Spotlight Artist of the Month
by Richie Unterberger, All Music Guide
The Rascals, along with the Righteous Brothers, Mitch Ryder, and precious few others, were the
pinnacle of '60s blue-eyed soul. The Rascals' talents, however, would have to rate above their rivals, if for
nothing else than the simple fact that they, unlike many other blue-eyed soulsters, penned much of their own
material. They also proved more adept at changing with the fast-moving times, drawing much of their
inspiration from British Invasion bands, psychedelic rock, gospel, and even a bit of jazz and Latin music.
They were at their best on classic singles like "Good Lovin'," "How Can I Be Sure," "Groovin'," and "People
Got to Be Free." When they tried to stretch their talents beyond the impositions of the three-minute 45, they
couldn't pull it off, a failure which -- along with crucial personnel losses -- effectively finished the band
as a major force by the 1970s.
The roots of The Rascals were in New York-area twist and bar
bands. Keyboardist/singer Felix Cavaliere, the guiding force of the group, had played with Joey Dee the Starliters,
where he met Canadian guitarist Gene Cornish and singer Eddie Brigati. Brigati would split the lead vocals with
Cavaliere and also write much of the band's material with him. With the addition of drummer Dino Danelli, they
became The Rascals. Over their objections, manager Sid Bernstein (who had promoted the famous Beatles concerts at
~Carnegie Hall and
-Shea Stadium) dubbed them the Young Rascals, although the "Young"
was permanently dropped from the billing in a couple of years.
After a small hit with "I Ain't Gonna Eat Out My Heart Anymore" in
1965, the group hit number one with "Good Lovin'," a cover of an RB tune by the Olympics, in 1966. This was the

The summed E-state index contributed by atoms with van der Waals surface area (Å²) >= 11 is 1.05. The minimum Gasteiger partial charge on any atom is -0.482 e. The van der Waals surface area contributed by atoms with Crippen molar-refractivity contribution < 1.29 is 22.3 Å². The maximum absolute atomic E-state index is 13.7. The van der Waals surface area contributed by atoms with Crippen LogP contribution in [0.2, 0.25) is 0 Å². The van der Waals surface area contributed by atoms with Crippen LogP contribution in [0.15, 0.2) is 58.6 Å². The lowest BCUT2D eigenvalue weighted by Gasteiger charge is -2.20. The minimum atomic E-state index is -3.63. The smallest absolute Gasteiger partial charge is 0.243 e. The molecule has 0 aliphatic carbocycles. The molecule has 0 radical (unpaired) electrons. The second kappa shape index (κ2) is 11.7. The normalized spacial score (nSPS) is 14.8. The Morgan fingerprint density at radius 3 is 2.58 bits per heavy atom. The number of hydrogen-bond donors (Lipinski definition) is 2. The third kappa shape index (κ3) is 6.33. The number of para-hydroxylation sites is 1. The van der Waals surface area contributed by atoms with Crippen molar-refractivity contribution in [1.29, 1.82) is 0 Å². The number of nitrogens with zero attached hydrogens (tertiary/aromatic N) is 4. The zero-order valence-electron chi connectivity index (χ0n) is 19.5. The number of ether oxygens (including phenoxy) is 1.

model for The Rascals' early sound: a mixture of hard RB and British Invasion energy, with tight harmony vocals and
arrangements highlighting Cavaliere's Hammond organ. After several smaller hits in the same vein, the group began
to mature at a rapid rate in 1967, particularly as songwriters. "Groovin'," "Beautiful Morning," "It's Wonderful,"
and "How Can I Be Sure?" married increasingly introspective and philosophical lyrics to increasingly sophisticated
arrangements and production, without watering down the band's most soulful qualities. They were also big hits,
providing some of the era's most satisfying blends of commercial and artistic appeal.
In 1968, almost as if to prove they could shake 'em down as hard
as any soul revue, The Rascals made number one with one of their best songs, "People Got to Be Free." An infectious
summons to unity and tolerance in the midst of a very turbulent year for American society, it also reflected The
Rascals' own integrationist goals. Not only did they blend white and black in their music; they also, unlike many
acts of the time, refused to tour on bills that weren't integrated as well.
"People Got to Be Free," surprisingly, was the group's last Top 20
hit, although they would have several other small chart entries over the next few years, often in a more explicitly
gospel-influenced style. The problem wasn't bad timing or shifting commercial taste; the problem was the material
itself, which wasn't up to the level of their best smashes. More worrisome were their increasingly ambitious
albums, which found Cavaliere in particular trying to expand into jazz, instrumentals, and Eastern philosophy. Not
that this couldn't have
worked well, but it didn't. They
had never been an album-oriented group, but unlike other some other great mid-'60s bands, they were unable to
satisfactorily expand their talents into full-length formats.
A more serious problem was the departure of Brigati, the band's
primary lyricist, in 1970. Cornish was also gone a year later, although Cavaliere and Dinelli kept The Rascals
going a little longer with other musicians. The band broke up in 1972, with none of the members going on to notable
commercial or artistic success on their own, though Cavaliere remained the most active.